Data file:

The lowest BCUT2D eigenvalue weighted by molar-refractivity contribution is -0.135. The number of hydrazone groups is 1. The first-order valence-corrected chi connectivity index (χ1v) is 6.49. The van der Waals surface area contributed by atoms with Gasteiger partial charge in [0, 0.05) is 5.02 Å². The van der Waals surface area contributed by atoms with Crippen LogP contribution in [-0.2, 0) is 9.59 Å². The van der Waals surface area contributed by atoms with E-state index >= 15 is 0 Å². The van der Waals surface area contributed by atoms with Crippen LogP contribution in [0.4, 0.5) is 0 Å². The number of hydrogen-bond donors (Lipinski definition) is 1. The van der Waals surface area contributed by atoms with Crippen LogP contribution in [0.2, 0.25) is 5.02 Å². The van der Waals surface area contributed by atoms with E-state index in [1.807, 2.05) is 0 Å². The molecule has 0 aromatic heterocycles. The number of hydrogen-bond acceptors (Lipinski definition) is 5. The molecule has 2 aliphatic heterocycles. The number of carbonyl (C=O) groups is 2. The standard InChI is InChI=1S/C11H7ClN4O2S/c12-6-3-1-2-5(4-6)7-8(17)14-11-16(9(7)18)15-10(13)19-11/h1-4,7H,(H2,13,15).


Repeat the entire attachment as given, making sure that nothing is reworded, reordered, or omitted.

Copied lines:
The lowest BCUT2D eigenvalue weighted by molar-refractivity contribution is -0.135. The number of hydrazone groups is 1. The first-order valence-corrected chi connectivity index (χ1v) is 6.49. The van der Waals surface area contributed by atoms with Gasteiger partial charge in [0, 0.05) is 5.02 Å². The van der Waals surface area contributed by atoms with Crippen LogP contribution in [-0.2, 0) is 9.59 Å². The van der Waals surface area contributed by atoms with E-state index >= 15 is 0 Å². The van der Waals surface area contributed by atoms with Crippen LogP contribution in [0.4, 0.5) is 0 Å². The number of hydrogen-bond donors (Lipinski definition) is 1. The van der Waals surface area contributed by atoms with Crippen LogP contribution in [0.2, 0.25) is 5.02 Å². The van der Waals surface area contributed by atoms with E-state index in [1.807, 2.05) is 0 Å². The molecule has 0 aromatic heterocycles. The number of hydrogen-bond acceptors (Lipinski definition) is 5. The molecule has 2 aliphatic heterocycles. The number of carbonyl (C=O) groups is 2. The standard InChI is InChI=1S/C11H7ClN4O2S/c12-6-3-1-2-5(4-6)7-8(17)14-11-16(9(7)18)15-10(13)19-11/h1-4,7H,(H2,13,15).